Wednesday, July 28, 2010

Back To The Motherboard In Tron: Legacy


With Comic-Con came more information and more visuals from the highly anticipated Disney movie Tron: Legacy. It’s the sequel to the 1982 movie Tron, an anthropomorphic view of what life would be like inside a computer if softwear were people-like and not just electronic bits.

The original movie had a message, but perhaps best known for its exciting (in 1982) sci-fi visual effects and images. The sequel had to live up to having an up-to-date, 2010 version of the best in distinctive electronic imagery, and so far it looks like it may have succeeded.

The 1982 film had a story that was concerned with warning about computers knowing too much about us and controlling our lives. Now we accept that as just the way it is, so the new movie had too look for modern concerns for its storyline. About the new message, the writer/director said, “Technology is all about bringing people together, supposedly, and now there’s this sense that technology may have a dark side that keeps us from connecting with each other, and I think this film examines that problem.”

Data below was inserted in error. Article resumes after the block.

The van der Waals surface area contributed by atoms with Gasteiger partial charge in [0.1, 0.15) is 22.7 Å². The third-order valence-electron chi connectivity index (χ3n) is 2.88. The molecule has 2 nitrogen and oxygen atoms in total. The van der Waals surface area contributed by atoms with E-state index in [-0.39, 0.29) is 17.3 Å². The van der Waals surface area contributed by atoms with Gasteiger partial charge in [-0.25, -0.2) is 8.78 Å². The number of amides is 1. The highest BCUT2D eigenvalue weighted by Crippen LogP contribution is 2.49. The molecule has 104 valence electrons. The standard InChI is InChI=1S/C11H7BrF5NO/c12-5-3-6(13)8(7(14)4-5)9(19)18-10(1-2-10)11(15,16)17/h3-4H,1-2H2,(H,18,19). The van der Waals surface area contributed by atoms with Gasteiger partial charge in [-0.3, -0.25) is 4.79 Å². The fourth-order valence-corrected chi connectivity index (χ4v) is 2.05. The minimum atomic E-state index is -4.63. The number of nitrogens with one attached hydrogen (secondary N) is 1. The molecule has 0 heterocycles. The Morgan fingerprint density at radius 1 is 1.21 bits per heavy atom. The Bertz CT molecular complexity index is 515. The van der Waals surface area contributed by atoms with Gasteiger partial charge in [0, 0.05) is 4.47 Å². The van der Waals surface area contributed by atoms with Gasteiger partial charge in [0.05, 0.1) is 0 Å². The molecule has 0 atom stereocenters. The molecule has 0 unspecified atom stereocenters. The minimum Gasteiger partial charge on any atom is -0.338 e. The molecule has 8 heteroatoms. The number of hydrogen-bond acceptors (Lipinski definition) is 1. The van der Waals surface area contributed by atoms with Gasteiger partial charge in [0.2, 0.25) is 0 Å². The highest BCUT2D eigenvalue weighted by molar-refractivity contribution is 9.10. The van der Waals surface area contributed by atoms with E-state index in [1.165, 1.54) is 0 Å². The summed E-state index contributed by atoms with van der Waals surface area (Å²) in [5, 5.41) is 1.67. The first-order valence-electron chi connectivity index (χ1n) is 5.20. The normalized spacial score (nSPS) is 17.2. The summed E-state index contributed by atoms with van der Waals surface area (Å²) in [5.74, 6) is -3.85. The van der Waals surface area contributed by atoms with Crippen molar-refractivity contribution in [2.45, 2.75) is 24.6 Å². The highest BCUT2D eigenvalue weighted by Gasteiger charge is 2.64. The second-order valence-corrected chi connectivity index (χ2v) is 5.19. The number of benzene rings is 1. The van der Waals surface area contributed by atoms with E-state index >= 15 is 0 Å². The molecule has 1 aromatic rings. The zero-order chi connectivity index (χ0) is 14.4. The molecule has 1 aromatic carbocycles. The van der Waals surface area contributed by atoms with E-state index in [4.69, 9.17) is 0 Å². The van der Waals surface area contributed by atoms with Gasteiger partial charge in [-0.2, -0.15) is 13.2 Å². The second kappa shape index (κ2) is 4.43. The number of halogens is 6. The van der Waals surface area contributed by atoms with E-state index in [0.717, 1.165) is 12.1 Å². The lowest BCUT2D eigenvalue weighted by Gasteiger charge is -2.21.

The first movie used scenes of video game action within the computer as a showcase for the imagery. In the new movie, combatants once again fight it out in the virtual world, hurling discs and riding light cycles. They also still wear suits that have the movie’s trademark glow, expect in the modern version. costumes shine more brightly, due to electroluminescent lamps woven into the casts’ tight-fitting suits. Before “action!” was said on set for each scene, there would be a call to “light ‘em up!” To make the new movie even more visually stunning, it was filmed in 3-D rather than having it added post-production.

Actor Jeff Bridges stars in Tron: Legacy, reprising the role of videogame designer Kevin Flynn. Between the time of the first and second films, it is revealed that the character has been lost in the network for many years. His son, played by Garrett Hedlund, enters cyberspace to look for him. There are again life-and-death battles between the inner world characters, played out in the dark, foreboding, but shiny environment that most of the movie takes place in.

The original movie grossed only $33 million in the United States in 1982. Expect the sequel to do much better.

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